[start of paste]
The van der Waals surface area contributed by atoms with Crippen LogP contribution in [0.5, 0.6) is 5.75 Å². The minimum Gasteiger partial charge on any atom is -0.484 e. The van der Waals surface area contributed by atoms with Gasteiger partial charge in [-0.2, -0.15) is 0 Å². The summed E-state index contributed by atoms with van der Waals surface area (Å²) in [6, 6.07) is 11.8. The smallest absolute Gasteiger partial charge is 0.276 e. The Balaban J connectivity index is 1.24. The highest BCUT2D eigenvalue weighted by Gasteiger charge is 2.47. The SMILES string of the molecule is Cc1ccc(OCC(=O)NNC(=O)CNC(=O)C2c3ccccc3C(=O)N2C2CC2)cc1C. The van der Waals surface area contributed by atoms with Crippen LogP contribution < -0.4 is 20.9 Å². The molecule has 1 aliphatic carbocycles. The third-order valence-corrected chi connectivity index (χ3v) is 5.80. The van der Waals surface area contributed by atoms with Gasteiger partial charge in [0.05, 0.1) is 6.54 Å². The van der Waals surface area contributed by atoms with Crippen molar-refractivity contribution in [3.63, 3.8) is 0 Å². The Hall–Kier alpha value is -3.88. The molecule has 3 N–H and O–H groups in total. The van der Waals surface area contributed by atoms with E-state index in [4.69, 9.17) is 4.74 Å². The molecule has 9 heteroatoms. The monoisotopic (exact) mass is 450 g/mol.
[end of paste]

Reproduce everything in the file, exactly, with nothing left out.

The van der Waals surface area contributed by atoms with Crippen LogP contribution in [0.5, 0.6) is 5.75 Å². The minimum Gasteiger partial charge on any atom is -0.484 e. The van der Waals surface area contributed by atoms with Gasteiger partial charge in [-0.2, -0.15) is 0 Å². The summed E-state index contributed by atoms with van der Waals surface area (Å²) in [6, 6.07) is 11.8. The smallest absolute Gasteiger partial charge is 0.276 e. The Balaban J connectivity index is 1.24. The highest BCUT2D eigenvalue weighted by Gasteiger charge is 2.47. The SMILES string of the molecule is Cc1ccc(OCC(=O)NNC(=O)CNC(=O)C2c3ccccc3C(=O)N2C2CC2)cc1C. The van der Waals surface area contributed by atoms with Crippen LogP contribution < -0.4 is 20.9 Å². The molecule has 1 aliphatic carbocycles. The third-order valence-corrected chi connectivity index (χ3v) is 5.80. The van der Waals surface area contributed by atoms with Gasteiger partial charge in [0.05, 0.1) is 6.54 Å². The van der Waals surface area contributed by atoms with Crippen molar-refractivity contribution in [3.63, 3.8) is 0 Å². The Hall–Kier alpha value is -3.88. The molecule has 3 N–H and O–H groups in total. The van der Waals surface area contributed by atoms with E-state index in [4.69, 9.17) is 4.74 Å². The molecule has 9 heteroatoms. The monoisotopic (exact) mass is 450 g/mol.